Guest Author - Julie L Baumler
I tend to work on the road a lot. Recently I needed to upload a large file on a network with file transfer limits. Split to the rescue. When I mentioned this on Twitter, one of my friends asked how this worked, so I thought I would share it with everyone.
Split is a Unix command that, like the name sounds, splits files into multiple parts. It is essentially the opposite of the cat command and is often used in conjunction with cat. It has two primary uses – splitting a large data file into smaller samples for testing or sharing the workload and splitting a file into smaller pieces for ease of transfer. In addition to allowing you to work around file transfer size limits, splitting a file into smaller pieces can be an effective way to still transfer files when faced with a network that is going up and down. While using torrents or a download manager is probably an optimal solution to these problems, split provides a quick ad-hoc method. If you have to email a large file for some reason, it is still probably your best option.
While split was originally a Unix command, it is, naturally, also available on OS X. It is also available for Windows as part of many different packages that add Unix commands – Cygwin, mysysgit (from within gitsh), uwin, gnu tools, etc.
Split is easy to use and has a number of features to make it more useful. At it's simplest you can simply enter the command:
And split will create a set of 1000 line files named xaa through xzz. If you want to use more recognizable names for your output files, you can add it to the end of the command line. i.e.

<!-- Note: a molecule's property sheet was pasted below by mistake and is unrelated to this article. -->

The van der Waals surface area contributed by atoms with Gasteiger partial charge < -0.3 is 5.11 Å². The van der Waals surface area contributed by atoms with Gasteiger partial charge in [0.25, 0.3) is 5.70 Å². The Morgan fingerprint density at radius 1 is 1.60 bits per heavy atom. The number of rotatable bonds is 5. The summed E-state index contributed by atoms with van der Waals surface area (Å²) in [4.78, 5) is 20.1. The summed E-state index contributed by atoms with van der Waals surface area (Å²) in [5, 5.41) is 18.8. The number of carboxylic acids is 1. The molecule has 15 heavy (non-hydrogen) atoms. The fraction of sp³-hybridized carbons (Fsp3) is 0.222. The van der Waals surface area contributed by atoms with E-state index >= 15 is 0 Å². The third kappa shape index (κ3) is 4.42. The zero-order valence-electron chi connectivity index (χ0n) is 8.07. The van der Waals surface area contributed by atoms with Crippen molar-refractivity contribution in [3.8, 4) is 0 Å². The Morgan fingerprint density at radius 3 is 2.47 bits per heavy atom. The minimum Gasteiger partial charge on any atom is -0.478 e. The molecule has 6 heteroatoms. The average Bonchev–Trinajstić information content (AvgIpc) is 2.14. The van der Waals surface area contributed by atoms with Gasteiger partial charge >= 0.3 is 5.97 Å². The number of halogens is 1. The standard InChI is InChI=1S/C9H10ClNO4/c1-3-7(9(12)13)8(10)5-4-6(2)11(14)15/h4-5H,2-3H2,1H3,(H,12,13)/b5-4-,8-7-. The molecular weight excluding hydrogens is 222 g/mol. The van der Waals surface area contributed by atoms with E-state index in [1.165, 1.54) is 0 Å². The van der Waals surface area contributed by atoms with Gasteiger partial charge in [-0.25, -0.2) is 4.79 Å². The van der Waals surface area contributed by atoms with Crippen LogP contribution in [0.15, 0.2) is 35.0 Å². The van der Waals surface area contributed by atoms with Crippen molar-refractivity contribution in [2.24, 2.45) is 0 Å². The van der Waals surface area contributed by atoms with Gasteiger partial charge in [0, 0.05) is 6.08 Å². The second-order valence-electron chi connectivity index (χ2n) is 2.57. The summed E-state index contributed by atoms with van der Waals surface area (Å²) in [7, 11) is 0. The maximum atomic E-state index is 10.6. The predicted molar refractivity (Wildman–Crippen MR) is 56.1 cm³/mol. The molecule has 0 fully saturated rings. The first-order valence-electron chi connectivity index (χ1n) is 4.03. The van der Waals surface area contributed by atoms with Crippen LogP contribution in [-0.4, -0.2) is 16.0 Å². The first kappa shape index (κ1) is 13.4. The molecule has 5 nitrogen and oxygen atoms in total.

split myfile name
will cause the files to be named nameaa through namezz. If you want longer suffixes to identify the different parts, you can add the -a # flag to set the length of the suffixes. And if you'd rather use numbers to identify the different files, you can add the -d flag.
To make split more useful, there are options to set the size of the files produced. If you have text data, you can split it by number of lines with -l #. If you want to split files by both lines and size, you can use the -C size flag, which splits on the line boundary that keeps the file smaller than the given size. For all data, you can just set a file size using -b size. This is the option I used to stay under the upload limits. The hardest part about split may be setting the file size. By default the size is in bytes (and in fact, you can also use the long tag –bytes=size.)
Split also takes a multitude of suffixes: kB for thousands of bytes (decimal kilobytes), K for 1024 bytes (actual kilobytes), MB for decimal Megabytes, M for real megabytes, GB for decimal gigabytes, and G for real gigabytes. (You can also specify terabytes (TB/T), petabytes, exabytes, etc but if your files are that large, I'll let you check the man page to figure it out.)